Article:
calculating the Alaska and Hawaii differentials. 

When HHS was assigned responsibility for updating the poverty 
guidelines in 1982[Footnote 27], the Department calculated Alaska and 
Hawaii guidelines using the 25 percent and 15 percent differentials 
which it "grandfathered in" from the OEO/CSA guideline series. HHS did 
not consult OPM documents to get figures to calculate Alaska and Hawaii 
guidelines, and has continued to use the "grandfathered-in" 
differentials to calculate Alaska and Hawaii guidelines since 1982. As 
a result, the proposal in the GAO draft report to use OPM federal 
salary figures to adjust poverty guidelines for insular areas is most 
accurately described as an adaptation and update (using today's OPM 
figures rather than 1960s CSC figures) of what 0E0 did to calculate 
Alaska and Hawaii guidelines.

See comment 2. 

Poverty Thresholds for Insular Areas Consistent with Orshansky's 
Continental-U.S. Thresholds Would Probably Be Lower, Not Higher: 

ASPE believes that if it were possible to construct poverty lines for 
the insular areas that were conceptually consistent with the Orshansky 
poverty thresholds, those insular area poverty lines would probably be 
lower than the poverty thresholds for the continental U.S., not higher. 

See comment 3. 

In order to calculate poverty thresholds for the insular areas using 
the same methodology that Mollie Orshansky used to calculate poverty 
thresholds for the continental U.S., it would be necessary to have 
economy food plans developed for those areas in 1961, and Household 
Food Consumption Surveys for those areas taken in 1955. Such food plans 
and such surveys do not exist. However, it is still possible to say 
something about what the results of such calculations would probably 
be. As can be seen in the table on the next page, median family incomes 
for the insular areas for 1959 (the year closest to the dates of the 
economy food plan and the Household Food Consumption Survey used) were 
significantly lower than median family income for the continental U.S. 
It is known from Engel's Law[Footnote 28] that for lower incomes, the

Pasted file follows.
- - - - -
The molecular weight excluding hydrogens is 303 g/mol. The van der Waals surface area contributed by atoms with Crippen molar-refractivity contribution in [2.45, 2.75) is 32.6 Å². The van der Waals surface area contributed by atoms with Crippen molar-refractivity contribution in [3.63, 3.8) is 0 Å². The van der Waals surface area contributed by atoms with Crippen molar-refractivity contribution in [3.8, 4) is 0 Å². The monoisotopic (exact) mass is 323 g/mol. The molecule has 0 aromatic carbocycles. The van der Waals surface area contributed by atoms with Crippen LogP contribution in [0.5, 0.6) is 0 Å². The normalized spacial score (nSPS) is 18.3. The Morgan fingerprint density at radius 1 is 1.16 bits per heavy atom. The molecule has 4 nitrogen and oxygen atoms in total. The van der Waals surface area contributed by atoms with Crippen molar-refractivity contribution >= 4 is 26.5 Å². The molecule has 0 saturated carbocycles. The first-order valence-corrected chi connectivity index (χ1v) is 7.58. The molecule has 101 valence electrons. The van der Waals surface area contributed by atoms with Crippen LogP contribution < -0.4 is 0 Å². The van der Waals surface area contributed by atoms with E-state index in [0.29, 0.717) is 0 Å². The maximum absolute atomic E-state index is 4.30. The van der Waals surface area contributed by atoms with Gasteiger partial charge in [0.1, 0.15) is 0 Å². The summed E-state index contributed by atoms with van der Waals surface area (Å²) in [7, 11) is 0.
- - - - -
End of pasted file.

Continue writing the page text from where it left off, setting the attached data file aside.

proportion of income spent on food is higher than for higher incomes. 
For the continental U.S., the 1955 Household Food Consumption Survey 
found that the average family spent about one third of its after-tax 
money income on food. By Engel's Law, the corresponding food shares for 
the insular areas for (approximately) 1955 would have been 
significantly higher than one third. If one assumes (for illustrative 
purposes) that the 1955 food share for one of the insular areas might 
have been one half, then the corresponding "multiplier" (the figure by 
which one multiplies the cost of a food plan to get a poverty 
threshold) for that area would have been two, as compared with the 
multiplier of three for the continental U.S. This means that the 
poverty threshold for that insular area would have been significantly 
lower than the threshold for the continental U.S.. 

Median Family Incomes for the U.S. and Insular Areas-1959[Footnote 
29]:  

(Alaska): $7,305); 
(Hawaii): (6,366); 
United States  (50 states and D.C.) 5,660; 
Guam: 4,549; 
U.S. Virgin Islands: 2,243; 
Puerto Rico: 1,268; 
American Samoa: 770; 
Northern Mariana Islands: N/A. 

These median family income figures indicate that it is questionable to 
assume that it is appropriate to simply take the ad hoc procedure for 
developing guidelines for Alaska and Hawaii, and apply it to the 
insular areas. Rather than being economically similar to the insular 
areas, Alaska and Hawaii had 1959 incomes roughly three to nine times 
as high as most of the insular areas; while Alaska and Hawaii had 
incomes higher than the U.S. median, the insular areas had incomes 
significantly lower than the U.S. median. 

One method of developing a rough estimate of poverty lines for the 
insular areas would be to simply assume that poverty lines should be 
directly proportional to median family income figures—for instance, if 
an area's median family income was half of the corresponding figure for 
the U.S. as a whole, then the poverty line for that area would be 50 
percent of the continental- U.S. poverty line. 

See comment 3. 

Another method of developing insular-area poverty lines from income 
figures would be to make use of findings concerning the income